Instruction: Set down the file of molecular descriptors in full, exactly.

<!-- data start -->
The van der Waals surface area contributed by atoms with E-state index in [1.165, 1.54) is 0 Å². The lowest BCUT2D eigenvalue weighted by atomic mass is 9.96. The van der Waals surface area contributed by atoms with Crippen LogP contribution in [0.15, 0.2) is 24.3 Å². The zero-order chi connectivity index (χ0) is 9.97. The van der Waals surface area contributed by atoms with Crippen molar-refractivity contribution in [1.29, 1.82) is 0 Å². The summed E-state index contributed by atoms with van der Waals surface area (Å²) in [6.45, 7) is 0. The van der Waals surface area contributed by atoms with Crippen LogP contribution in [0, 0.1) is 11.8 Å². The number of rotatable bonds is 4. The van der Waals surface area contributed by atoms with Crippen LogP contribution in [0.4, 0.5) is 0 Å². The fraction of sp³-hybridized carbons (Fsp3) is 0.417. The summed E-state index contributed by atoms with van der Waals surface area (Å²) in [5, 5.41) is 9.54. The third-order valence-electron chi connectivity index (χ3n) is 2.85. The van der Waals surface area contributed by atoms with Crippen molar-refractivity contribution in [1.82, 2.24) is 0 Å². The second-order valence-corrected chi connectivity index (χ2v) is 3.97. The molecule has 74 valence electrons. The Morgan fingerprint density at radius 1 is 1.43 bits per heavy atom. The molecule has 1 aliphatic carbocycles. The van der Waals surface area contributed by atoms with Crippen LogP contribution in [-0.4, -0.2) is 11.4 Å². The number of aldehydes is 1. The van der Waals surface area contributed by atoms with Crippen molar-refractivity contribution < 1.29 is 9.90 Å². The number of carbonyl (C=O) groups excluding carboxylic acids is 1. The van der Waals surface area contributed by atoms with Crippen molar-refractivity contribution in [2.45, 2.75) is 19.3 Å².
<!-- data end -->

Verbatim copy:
The van der Waals surface area contributed by atoms with E-state index in [1.165, 1.54) is 0 Å². The lowest BCUT2D eigenvalue weighted by atomic mass is 9.96. The van der Waals surface area contributed by atoms with Crippen LogP contribution in [0.15, 0.2) is 24.3 Å². The zero-order chi connectivity index (χ0) is 9.97. The van der Waals surface area contributed by atoms with Crippen molar-refractivity contribution in [1.29, 1.82) is 0 Å². The summed E-state index contributed by atoms with van der Waals surface area (Å²) in [6.45, 7) is 0. The van der Waals surface area contributed by atoms with Crippen LogP contribution in [0, 0.1) is 11.8 Å². The number of rotatable bonds is 4. The van der Waals surface area contributed by atoms with Crippen LogP contribution in [0.4, 0.5) is 0 Å². The fraction of sp³-hybridized carbons (Fsp3) is 0.417. The summed E-state index contributed by atoms with van der Waals surface area (Å²) in [5, 5.41) is 9.54. The third-order valence-electron chi connectivity index (χ3n) is 2.85. The van der Waals surface area contributed by atoms with Crippen molar-refractivity contribution in [1.82, 2.24) is 0 Å². The second-order valence-corrected chi connectivity index (χ2v) is 3.97. The molecule has 74 valence electrons. The Morgan fingerprint density at radius 1 is 1.43 bits per heavy atom. The molecule has 1 aliphatic carbocycles. The van der Waals surface area contributed by atoms with Crippen LogP contribution in [-0.4, -0.2) is 11.4 Å². The number of aldehydes is 1. The van der Waals surface area contributed by atoms with Crippen molar-refractivity contribution < 1.29 is 9.90 Å². The number of carbonyl (C=O) groups excluding carboxylic acids is 1. The van der Waals surface area contributed by atoms with Crippen molar-refractivity contribution in [2.45, 2.75) is 19.3 Å².